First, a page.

Thoughts on Groundhog Day
On February 2nd each year, groundhogs across North America (the two most famous being Wiarton Willie in Wiarton, Ontario, Canada, and Punxsutawney Phil in Punxsutawney, Pennsylvania, USA) emerge from their dens to see if they can see their shadows and thus predict (probably as accurately as most human meteorologists can) how much longer winter will last.
According to the legend (which was adapted from ancient European weather lore about animals and their shadows predicting the arrival of spring by Pennsylvania Germans in the late 18th century), if the groundhog doesn’t see his shadow, spring will arrive early (although he never provides us with an exact date); if he does see his shadow, winter will last another six weeks (a prognostication that, conveniently, brings us very close to March 20, the ‘official’ first day of spring). Earlier today, both Wiarton Willie and Punxsutawney Phil saw their shadows (while several other groundhogs across Canada and the U.S. did not). Considering the extreme weather we’ve been experiencing this winter, I’m not surprised at the news (is winter EVER going to end?!?!?!?)
When my oldest son was very young, he used to actively watch for groundhogs in the grass next to the railway tracks across from the mall. Whenever we’d drive that way, there was almost always at least one fat, furry rodent foraging along the berm near the fence. Whether it was the same groundhog each time, or just one of many that apparently lived there, I have no idea, but we gave ‘him’ a name (Smiley Buck) and began making up stories about him. For instance, if we didn’t see him – and it was particularly cold – we’d devise scenarios where he’d taken a mid-winter vacation to the south, or perhaps gone skiing in the north. We imagined what his den might look like, and who his friends were, and whether or not he had parties or celebrated Christmas with his family. There was no end to the stories we created about our beloved Smiley Buck.
One fine spring day, we spotted two groundhogs foraging together and realized (happily) that Smiley Buck had a girlfriend (we named her Lashes). For several years, groundhog spotting was a favourite activity of trips to that part of town (unfortunately, in the late 80s, the city initiated a ‘groundhog removal’ program in that area – apparently there were so many tunnels along that stretch that they were threatening to undermine the nearby rail lines; sadly, I haven’t seen a groundhog along there in many, many years, although I do spot the occasional one in other grassy areas around town).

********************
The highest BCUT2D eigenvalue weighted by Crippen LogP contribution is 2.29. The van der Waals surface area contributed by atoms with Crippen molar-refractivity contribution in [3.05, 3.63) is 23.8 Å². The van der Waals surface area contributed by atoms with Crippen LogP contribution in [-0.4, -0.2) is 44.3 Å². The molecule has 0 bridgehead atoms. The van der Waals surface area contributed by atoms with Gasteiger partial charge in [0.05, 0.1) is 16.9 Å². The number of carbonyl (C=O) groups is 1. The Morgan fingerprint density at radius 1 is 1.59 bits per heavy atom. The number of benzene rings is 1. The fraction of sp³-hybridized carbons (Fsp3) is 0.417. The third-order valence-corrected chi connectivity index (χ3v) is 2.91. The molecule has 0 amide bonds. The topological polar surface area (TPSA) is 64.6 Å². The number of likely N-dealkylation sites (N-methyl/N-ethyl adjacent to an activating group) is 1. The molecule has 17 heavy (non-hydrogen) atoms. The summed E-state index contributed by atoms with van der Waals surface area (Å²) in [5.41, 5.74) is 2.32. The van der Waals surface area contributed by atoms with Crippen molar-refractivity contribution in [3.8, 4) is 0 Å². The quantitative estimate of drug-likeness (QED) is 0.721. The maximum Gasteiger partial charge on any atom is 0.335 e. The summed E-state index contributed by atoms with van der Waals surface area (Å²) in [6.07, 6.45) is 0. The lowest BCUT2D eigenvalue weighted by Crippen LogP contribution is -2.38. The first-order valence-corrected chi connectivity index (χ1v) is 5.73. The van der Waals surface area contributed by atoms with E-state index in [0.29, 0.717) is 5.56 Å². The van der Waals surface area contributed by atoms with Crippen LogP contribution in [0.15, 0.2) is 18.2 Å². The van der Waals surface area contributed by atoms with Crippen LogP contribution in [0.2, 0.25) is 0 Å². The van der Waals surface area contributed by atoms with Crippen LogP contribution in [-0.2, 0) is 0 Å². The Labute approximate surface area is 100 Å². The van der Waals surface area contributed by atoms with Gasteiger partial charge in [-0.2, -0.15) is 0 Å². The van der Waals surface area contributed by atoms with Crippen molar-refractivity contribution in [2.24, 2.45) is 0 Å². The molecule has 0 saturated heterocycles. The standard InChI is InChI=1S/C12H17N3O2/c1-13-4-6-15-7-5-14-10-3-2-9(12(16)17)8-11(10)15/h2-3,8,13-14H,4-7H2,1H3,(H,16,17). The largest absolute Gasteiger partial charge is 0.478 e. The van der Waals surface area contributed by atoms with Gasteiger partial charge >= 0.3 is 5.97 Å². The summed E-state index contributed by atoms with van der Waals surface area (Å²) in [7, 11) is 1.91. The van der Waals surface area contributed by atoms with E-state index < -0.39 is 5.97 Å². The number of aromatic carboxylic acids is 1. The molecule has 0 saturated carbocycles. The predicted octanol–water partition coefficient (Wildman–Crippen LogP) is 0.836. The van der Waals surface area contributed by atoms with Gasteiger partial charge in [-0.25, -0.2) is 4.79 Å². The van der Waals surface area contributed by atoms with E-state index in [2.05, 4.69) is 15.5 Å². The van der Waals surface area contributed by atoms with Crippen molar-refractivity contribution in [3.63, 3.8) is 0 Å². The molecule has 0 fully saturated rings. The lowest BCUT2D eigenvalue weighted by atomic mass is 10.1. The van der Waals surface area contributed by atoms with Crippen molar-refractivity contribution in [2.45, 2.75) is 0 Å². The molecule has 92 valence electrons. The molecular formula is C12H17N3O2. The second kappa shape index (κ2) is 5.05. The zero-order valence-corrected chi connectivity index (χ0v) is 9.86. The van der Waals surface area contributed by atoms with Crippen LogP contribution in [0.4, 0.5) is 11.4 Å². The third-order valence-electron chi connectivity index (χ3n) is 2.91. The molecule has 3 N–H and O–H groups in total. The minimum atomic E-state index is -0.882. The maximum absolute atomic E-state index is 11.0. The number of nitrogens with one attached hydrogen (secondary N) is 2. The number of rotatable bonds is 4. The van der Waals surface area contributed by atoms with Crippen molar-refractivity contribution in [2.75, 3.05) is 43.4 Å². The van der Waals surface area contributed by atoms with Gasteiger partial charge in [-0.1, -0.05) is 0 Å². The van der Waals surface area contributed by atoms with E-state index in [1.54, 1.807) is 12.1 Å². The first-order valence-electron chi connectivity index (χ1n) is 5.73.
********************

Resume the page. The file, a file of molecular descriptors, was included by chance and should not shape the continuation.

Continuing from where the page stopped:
In Grade 5, my son had to create a computer-generated ‘storybook’ (using a program called Storybook Creator) for one of his classes; he chose to write a story about Smiley Buck and Lashes. Using the tools provided by the program, he designed their ‘den’ as a cozy space furnished with tables and chairs and a nice fireplace; there was a ladder leading up to an ‘exit’ hole at the top. If I recall correctly (and we’re talking almost 25 years ago, so my memory is a bit fuzzy) there were ten or twelve different ‘scenes’ in the story (I do recall one showed their skis neatly stacked against a wall, another featured a ‘backyard’ swimming pool next to a chaise and sun umbrella, and one was of a birthday party for Lashes, complete with cake and candles – I think she was three). Unfortunately, I remember nothing about the actual text of the story – but knowing my son, it would have been both carefully plotted and (darkly) humorous. I do know he got an A+ on it (for visual creativity and storytelling). I wish I’d printed it (it was stored on one of our earliest computers, and disappeared with it). NOTE: groundhog clipart above from webclipart.about.com
Every year on Groundhog Day (and, I must admit, occasionally when I drive along the road near the mall) I think about Smiley Buck and Lashes, and wonder what happened to them (groundhogs only live five to six years in the wild, but I like to think they had lots of offspring, who had lots of offspring, and that their family lives on somewhere in town), and I recall all the wonderful stories my son and I created and shared during those very special years – and I wish I could relive it all again. Time has rushed past far too quickly on the way to … the other side of 55.